5 reasons why this Sydney home defines Australian style
This is a beautiful case study in modern Australian style done extremely well, and it encapsulates the five central themes and trends we’re seeing right now in Australian homes – across architecture, interiors, furnishing and landscape design.
So what are the five reasons why this Sydney home defines Australian style? Read on…
1. Mixed materials for a modern look
In the stunning kitchen of the Pavilion House, Arent & Pyke have created a carefully considered and cohesive space that combines a number of mixed materials.
The drop-dead gorgeous marble, which is used as a sophisticated splashback and benchtop, is used alongside a timber bench, combined with three knock-out hammered copper pendant lights.
The overall look is light and modern, and while there is a lot of expensive marble used in this kitchen, it’s balanced by the warmth in both the timber benchtop, hard wood floors and the copper pendants. It’s a beautifully modern yet completely timeless look, achieved by the careful balance of materials, without going overboard on any one ‘trend’.
2. Open living spaces
Australian living is perhaps embodied best of all by our relaxed living style, where big open spaces combine various purposes and zones. It’s where family and friends of different ages can gather in the same room; with kids sprawled around the sofas, people congregating around the food prep in the kitchen, while others chat and linger over a drink at the dining table.
3. Light and air flow is maximised
Because of our sub-tropical climate here in Sydney, we’re finding more ways to maximise light and the flow of natural air. In the Pavilion house, you can see clever use of louvred windows to create a cross-flow of air, combined with white painted walls and natural timber finishes. It’s this light and bright look that has been best defined by Scandinavian style, and despite our vastly different climates, it’s a look that also works very well in modern Australian homes.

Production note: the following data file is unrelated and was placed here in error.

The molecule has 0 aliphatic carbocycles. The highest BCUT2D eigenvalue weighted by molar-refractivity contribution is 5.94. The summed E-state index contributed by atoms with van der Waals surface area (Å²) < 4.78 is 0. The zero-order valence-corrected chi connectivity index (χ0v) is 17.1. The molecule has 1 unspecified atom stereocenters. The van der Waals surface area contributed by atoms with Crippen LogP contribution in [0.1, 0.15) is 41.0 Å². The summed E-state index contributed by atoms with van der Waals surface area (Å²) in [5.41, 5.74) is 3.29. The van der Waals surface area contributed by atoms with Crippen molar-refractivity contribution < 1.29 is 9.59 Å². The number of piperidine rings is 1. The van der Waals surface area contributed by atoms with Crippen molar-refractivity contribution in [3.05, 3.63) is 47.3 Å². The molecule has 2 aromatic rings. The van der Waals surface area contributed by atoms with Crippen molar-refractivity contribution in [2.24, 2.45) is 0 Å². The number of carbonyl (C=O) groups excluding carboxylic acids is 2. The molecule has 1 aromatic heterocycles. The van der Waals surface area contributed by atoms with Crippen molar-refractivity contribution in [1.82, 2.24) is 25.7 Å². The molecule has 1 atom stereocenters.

Australians are now perfectly accustomised to the idea of the ‘outdoors room’, and many homes revolve around establishing an easy flow between the indoor living space and the outdoors. (Mozzies and flies be gone.) In the Pavilion House, the use of fold-back doors creates one big inside-outside room. The positioning of the pool and light-coloured tiles portrays a mini ‘beach’ area, and Arent & Pyke have played with our emblematic colours of beach, sand and sun.
5. Luxe Comfort
The overall impression of the Pavilion House is of relaxed, casual comfort. However, there is a distinct sense of luxury, in terms of luxury of space, and luxe finishes such as marble. Yet, comfort and practical solutions reign in this home, with cosy seating nooks, functional and accessible storage cupboards and family-friendly open spaces.
All five concepts demonstrated in the Pavilion House have been stunningly conceptualised and executed by Arent & Pyke.
Little wonder, then, that the house has been recognised for its outstanding design. It’s been shortlisted for Residential Decoration in the 2014 Australian Interior Design Awards; it won Room of the Year in House and Garden‘s Top 50 Rooms; and it was shortlisted for Best Residential Interior Design in the 2014 IDEA Interior Design Excellence Awards.
See more of the Pavilion House at Arent & Pyke.
Photography by Anson Smart
Love Arent & Pyke’s style? Check out their Figtree House, a beachside Victorian terrace in Sydney.